2. 2. Optimizing Sales Training: How Best-in-Class Companies and Sandler TrainingCustomers Implement Processes that SucceedPage 2With better quota attainment and more efficient customer loyalty, thesefirms – and their sales professionals- are achieving admirable saleseffectiveness results. Closer examination will show that these organizationsare outperforming Industry Average companies because they are more likelyto have adopted key Best-in-Class differentiators. Now, lets take a look ata number of best practices in sales training that the top performers withinthe research are deploying, as well as comparing the adoption by SandlerTraining customers of the same.Instructor-Led TrainingHow do the top-performing organizations deliver best sales practices totheir team? Figure 2 shows us that the most traditional approach is secure,in that live, instructor-led sessions are by far considered the most effectivemodality, among all survey respondents. Such a tried-and-true finding doesnot detract from the value of contemporary technologies – in fact, 51% ofthe top performers also use online e-learning, mobile and video modalitiesto support their instructor-led approach – but merely supports, as a bestpractice, a proven approach that works. In the case of Sandler Trainingcustomers, predictably since they actively acquire this specific approach,88% of them consider instructor-led training as the most effective trainingmodality, higher than the Best-in-Class.Figure 2: Most Effective Sales Training Modalities by the Best-in-Class 90% 83% 80% 75% Best-in-Class All others 70% Percentage of Respondents 60% 50% 40% 40% 31% 30% 28% 25% 27% 20% 20% 16% 8% 8% 8% 10% 0% Instructor- Formal or On-the-job Blended Synchronous, Asynchronous, led, in- structured instructor- live online self-paced person mentoring/ led and e- coaching learning n = 835 Source: Aberdeen Group, September 2010© 2011 Aberdeen Group. Telephone: 617 854 5200www.aberdeen.com Fax: 617 723 7897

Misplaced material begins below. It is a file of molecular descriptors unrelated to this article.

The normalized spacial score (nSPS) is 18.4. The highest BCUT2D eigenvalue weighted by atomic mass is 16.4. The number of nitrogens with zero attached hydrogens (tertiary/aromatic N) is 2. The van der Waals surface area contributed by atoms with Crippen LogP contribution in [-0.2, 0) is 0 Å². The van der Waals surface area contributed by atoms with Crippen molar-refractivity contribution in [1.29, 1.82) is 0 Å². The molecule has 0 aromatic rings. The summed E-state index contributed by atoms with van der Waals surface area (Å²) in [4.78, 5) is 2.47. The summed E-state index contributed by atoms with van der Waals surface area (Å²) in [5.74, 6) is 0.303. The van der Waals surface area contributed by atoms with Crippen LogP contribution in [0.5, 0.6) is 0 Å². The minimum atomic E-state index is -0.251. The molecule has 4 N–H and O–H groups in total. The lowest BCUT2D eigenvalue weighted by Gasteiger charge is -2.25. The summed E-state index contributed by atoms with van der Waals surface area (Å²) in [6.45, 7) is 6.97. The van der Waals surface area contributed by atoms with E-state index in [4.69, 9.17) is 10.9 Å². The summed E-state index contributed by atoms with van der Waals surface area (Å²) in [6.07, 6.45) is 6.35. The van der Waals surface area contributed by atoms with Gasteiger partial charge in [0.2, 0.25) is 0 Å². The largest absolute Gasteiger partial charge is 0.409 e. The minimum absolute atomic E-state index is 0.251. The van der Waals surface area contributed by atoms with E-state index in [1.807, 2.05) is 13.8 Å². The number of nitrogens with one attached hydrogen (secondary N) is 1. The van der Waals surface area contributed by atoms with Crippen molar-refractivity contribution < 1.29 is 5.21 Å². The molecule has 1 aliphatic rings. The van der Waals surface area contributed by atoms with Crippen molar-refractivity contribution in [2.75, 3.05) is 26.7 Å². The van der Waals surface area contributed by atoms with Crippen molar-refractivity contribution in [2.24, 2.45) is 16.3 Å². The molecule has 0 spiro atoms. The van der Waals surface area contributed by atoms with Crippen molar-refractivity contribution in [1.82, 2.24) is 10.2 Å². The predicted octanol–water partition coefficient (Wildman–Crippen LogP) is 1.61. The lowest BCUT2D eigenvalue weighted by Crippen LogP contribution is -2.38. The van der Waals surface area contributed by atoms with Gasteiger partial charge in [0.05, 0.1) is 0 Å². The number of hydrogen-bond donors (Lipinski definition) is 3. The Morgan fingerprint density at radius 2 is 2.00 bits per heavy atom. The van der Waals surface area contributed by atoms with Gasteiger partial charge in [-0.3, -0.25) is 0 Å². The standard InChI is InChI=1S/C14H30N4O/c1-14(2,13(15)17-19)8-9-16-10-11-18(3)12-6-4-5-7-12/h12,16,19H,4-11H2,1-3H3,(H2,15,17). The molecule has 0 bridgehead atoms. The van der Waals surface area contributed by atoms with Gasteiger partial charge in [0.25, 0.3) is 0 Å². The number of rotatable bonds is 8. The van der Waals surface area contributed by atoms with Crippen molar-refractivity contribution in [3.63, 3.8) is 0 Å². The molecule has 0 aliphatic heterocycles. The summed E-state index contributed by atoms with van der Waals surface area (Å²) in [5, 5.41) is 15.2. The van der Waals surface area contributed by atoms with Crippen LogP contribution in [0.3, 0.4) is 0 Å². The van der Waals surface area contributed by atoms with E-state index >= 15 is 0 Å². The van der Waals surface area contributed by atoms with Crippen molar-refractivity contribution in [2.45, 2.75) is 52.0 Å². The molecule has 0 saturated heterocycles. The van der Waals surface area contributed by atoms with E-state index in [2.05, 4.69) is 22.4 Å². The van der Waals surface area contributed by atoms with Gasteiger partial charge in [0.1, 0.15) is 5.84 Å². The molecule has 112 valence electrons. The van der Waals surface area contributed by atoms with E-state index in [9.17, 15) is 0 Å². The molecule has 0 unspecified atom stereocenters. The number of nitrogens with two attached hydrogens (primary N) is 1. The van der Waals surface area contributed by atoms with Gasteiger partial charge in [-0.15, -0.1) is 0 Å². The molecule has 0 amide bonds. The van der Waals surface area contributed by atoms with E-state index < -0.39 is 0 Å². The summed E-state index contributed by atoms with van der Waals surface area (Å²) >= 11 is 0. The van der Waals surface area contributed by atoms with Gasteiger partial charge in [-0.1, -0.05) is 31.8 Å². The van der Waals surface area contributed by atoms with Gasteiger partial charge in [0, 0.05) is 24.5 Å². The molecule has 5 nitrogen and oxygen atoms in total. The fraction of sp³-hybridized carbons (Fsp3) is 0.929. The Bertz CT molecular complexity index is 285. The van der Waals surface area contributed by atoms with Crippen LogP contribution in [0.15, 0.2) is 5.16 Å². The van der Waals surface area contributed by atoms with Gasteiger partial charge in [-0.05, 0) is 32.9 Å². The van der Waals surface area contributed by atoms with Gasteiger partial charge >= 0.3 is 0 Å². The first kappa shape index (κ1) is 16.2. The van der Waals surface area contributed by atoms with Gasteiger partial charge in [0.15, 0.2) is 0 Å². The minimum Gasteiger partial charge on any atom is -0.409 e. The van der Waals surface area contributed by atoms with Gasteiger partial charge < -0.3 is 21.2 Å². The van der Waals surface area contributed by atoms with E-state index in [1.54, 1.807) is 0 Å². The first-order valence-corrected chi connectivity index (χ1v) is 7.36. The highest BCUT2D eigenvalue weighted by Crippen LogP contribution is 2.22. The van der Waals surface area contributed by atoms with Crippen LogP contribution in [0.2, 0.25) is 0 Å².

3. 3. Optimizing Sales Training: How Best-in-Class Companies and Sandler TrainingCustomers Implement Processes that SucceedPage 3Post-Training ReinforcementBest-in-Class companies outpace Laggards in the research by nearly a two- Aberdeen’s PACE Methodologytimes factor (54% vs. 28%) in providing post-training reinforcement of the Aberdeen applies a methodologybest practices commonly learned in classroom-style, instructor-led sales to benchmark research thateducation sessions. The sales leaders of these firms have learned that long- evaluates the business Pressures,term success depends on underscoring the best practices taught in sales Actions, Capabilities, andtraining deployments, not only among the reps that have experienced the Enablers (PACE) that indicatetraining, but also in extending this knowledge to future hires and other corporate behavior in specificcustomer-facing functions within the enterprise. Moreover, the concept of business processes:"tribal knowledge" is based on an assumption that sales reps themselves, as √ Pressures — external forceswell as marketers, customer service professionals and other market-facing that impact an organization’sstaff, can contribute to the enterprises understanding of selling best market position,practices. Plus, the modalities used for secondary sales training and beyond competitiveness, or businesscan also be more geared toward online and remote support, as opposed to operations.the more costly but still highly beneficial initial or annual classroom-styleapproach. In Figure 3, we see the significant year-over-year performance √ Actions — the strategic approaches that andeltas enjoyed by adopters of this knowledge management capability, when organization takes in responsecompared with other firms; at 46% adoption, Sandler Training customers to industry pressures.trail the Best-in-Class, though an additional 18% indicate plans to do sowithin the next 12 months. √ Capabilities — the business process competencies (process, organization,Figure 3: Keeping Best Practices Top-of-Mind with Post-Training performance and knowledgeReinforcement management) required to execute corporate strategy. Post-training reinforcement users No use of reinforcement 1.0% 0.8% √ Enablers — the key 0.6% functionality of technology 0.2% solutions required to support 0.0% the organization’s enabling -0.2% business practices. -1.0% YOY change -1.4% -2.0% -2.1% -2.5% -2.7% -2.7% -3.0% -4.0% -4.0% Team Time to Reps Sales Sales -5.0% attainment productivity achieving turnover cycle of quota quota reduction reduction n = 835 Source: Aberdeen Group, April 2011© 2011 Aberdeen Group. Telephone: 617 854 5200www.aberdeen.com Fax: 617 723 7897